The grocery store and I are on civil terms, but we are not yet friends. I visit it every day or two, seeing as how it is right across the street from me, and I can’t carry too many heavy items like water home at once. Yet still, I am on shaky ground when I am there. You may recall from a previous post that I noted how most items list ingredients, directions, etc. in Slavic languages only, so choosing items can be a guessing game. However, that is just one of the obstacles I face. (I am not alone; one of my fellow Fellows did not have the good fortune of someone helping her shop on her first night, and ended up with Pringles and beer for dinner. That makes me smile and feel better every time I think of it.)
The store across the street is a major chain, pronounced “Silpo.” Someone said to me the other day, “Oh, yes, you have the large Silpo across the street from you.” I do?? It is on the lower floor of the mall, and there is a moving walkway that goes up. I have seen this a number of times here now, where there may be an escalator going up, but only stairs down. That’s better than no escalator at all, of course!
So, what could be so hard, you ask? Let’s start with the scales. If you buy fruits or vegetables, you need to weigh them on a scale and print out a price sticker. That means that you need to tell the scale what you are weighing. That means you need to know the name of the item. In Cyrillic. Alphabetically. Or, horror, type it in. Take a look:
Now, just do that when there is a line of people behind you. I’m feeling pretty good as I write this because I just came home from a shopping trip with bananas, carrots, AND a grapefruit!
Then there is the deli. I love being able to buy some pre-made food here, and the store across from the university has an especially large selection. That’s great, of course, although you need to know what the item is or be able to read the tiny writing describing it (I now know ‘chicken,’ ‘ground beef,’ and most importantly, ‘liver’) and then tell the person behind the counter how much of something you want. Most things are sold in grams, so I can say ‘100 grams,’ ‘150 grams,’ ‘200 grams’ and ‘1 piece’ or ‘2 pieces.’
I have found some things out the hard way. I wanted to buy some candy from some of the bins at Silpo. I thought, “This could be a lot of fun, to try one of each of these.” Whoa, stop right there, cowgirl. Each kind has its own price; no crazy mixing and matching here!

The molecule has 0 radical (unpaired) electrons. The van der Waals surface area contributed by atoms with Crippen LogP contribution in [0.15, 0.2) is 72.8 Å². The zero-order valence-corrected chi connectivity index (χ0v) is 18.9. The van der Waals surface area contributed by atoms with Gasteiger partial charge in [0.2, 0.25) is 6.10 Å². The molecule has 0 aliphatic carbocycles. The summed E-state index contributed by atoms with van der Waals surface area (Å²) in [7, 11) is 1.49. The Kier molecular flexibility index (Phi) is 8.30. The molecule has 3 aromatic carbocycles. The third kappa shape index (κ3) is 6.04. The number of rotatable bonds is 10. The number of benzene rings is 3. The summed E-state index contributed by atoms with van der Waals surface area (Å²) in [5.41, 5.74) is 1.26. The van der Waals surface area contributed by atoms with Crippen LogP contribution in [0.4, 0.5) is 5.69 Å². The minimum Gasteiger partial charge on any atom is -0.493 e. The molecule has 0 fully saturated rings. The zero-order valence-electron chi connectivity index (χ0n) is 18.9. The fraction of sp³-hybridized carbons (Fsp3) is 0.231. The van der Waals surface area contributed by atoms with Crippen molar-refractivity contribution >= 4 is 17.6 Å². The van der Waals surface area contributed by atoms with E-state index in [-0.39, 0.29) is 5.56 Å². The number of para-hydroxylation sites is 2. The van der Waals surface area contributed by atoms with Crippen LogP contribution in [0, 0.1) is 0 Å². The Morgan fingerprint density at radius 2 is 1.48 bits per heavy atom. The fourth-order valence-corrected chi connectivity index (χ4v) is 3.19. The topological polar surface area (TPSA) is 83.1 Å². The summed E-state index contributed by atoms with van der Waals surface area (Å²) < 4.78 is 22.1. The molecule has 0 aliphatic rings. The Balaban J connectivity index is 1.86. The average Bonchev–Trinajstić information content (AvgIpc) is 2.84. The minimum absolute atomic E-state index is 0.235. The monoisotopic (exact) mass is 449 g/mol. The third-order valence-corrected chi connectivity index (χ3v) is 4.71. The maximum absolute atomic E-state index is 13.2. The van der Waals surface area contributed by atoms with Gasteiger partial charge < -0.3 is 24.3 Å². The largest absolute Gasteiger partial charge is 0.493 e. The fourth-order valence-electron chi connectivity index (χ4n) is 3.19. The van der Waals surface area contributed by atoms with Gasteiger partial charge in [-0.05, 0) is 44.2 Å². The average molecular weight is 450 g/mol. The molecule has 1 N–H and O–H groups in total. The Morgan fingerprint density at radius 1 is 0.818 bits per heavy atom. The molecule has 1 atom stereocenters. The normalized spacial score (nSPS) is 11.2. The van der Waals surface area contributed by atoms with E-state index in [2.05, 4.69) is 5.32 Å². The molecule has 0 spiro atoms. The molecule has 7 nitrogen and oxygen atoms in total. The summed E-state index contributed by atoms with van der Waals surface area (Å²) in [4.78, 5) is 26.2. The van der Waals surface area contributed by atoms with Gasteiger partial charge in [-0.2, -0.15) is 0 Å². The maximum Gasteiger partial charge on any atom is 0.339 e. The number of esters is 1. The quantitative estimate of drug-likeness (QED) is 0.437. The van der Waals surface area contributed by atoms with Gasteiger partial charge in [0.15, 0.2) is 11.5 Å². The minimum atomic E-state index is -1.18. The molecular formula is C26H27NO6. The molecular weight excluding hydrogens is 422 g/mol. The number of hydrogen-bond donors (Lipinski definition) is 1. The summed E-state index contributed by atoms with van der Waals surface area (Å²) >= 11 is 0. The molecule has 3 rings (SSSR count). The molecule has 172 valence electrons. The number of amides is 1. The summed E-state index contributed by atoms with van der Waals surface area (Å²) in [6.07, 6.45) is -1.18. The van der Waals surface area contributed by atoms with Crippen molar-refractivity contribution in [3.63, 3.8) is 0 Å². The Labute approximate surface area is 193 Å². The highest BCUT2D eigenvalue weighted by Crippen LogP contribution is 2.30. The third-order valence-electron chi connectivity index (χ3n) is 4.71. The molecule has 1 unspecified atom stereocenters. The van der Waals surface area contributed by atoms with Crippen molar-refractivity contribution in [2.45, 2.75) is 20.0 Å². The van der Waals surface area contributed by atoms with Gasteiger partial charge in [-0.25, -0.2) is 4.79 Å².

So, I reigned myself in and decided to start slow, with three different little baggies of three kinds. At the checkout, there was the inevitable game of “Can you answer all the questions?” I’m sure back in the States they ask you questions when you are checking out, too, but you don’t really notice it until you don’t know what they are saying. I try to look confident and answer “Nyet” to the first two questions: I figure they are asking me if I have a card, and if I need to buy a bag. But there’s always, always another question. Why???? Maybe they’re asking me if I have smaller change. (Yes, but I can’t find it that quickly. Which means I just keep accumulating more small change until my wallet is bursting). Maybe they’re asking me if the banana is mine. (Yes. Definitely. I fought the scale for it.) But the cashier feels like an interrogator to me, always successfully causing me to break and admit that I don’t speak the language and have been falsely playing along with my confident “Nyet”s. One day I hope to walk away from checkout with my head held high, but it hasn’t happened yet. I’m considering having Olga make me a button that says, “I don’t know what you are saying. Please give me my change and let me go!”
So there I am on the Day of Trying to Buy Candy, admitting as always that I have no clue what she’s saying. There seemed to be some other problem that she was having, since she was calling over to someone, and people were looking over toward us. I took my receipt and change and was heading out when I realized that a voice behind me was growing louder. I turned around to see a manager-looking man talking to — me! He said, “Check! Check!” I said ok and put my bags on the table there, waiting for him to check my bags. But he kept saying “Check!” Then I remembered that they call a receipt a “check”, so oh, I got my receipt and showed him. Then I recalled that I also had some leftovers with me from lunch out, and that perhaps that’s what all the fuss was about. I took them out of a bag and showed them to him, and he said, “Vash?” (Yours?) I said “Da,” and he decided to let me go. (I found out later that you have to put any extra bags in a locker when you enter the store.) I scurried home and only then realized my candies were not in the bag.
Try two. The next time I went, I got four bags of candy, just to show that I would not be intimidated, and made sure I had a different cashier. However, this time at the checkout, the extra question was clearly related to the candy. When I admitted language defeat, she angrily motioned to me that they should be weighed. The candies TOO? Oh, gracious. She was quite unhappy with me and stared at me as if I could do something about it. Did she want me to go weigh them, with others waiting in line? Did she want me to pay penance in some other embarrassing way? I just kept saying “Iz vinitye” (I’m sorry) and tried to look deeply regretful, and finally she gave me my change and receipt and let me go without my candy.
Try three. I was feeling gun-shy now. Truth be told, the candy scale at Silpo was (and is) still beyond my abilities. So what did I do? I found a different Silpo where the scale lists the candy by numbers that are posted by each bin — woo hoo! Candy, please! Here was my loot:
It’s good that there are some other grocery stores around me, because I am starting to run out of cashiers to go to at this one!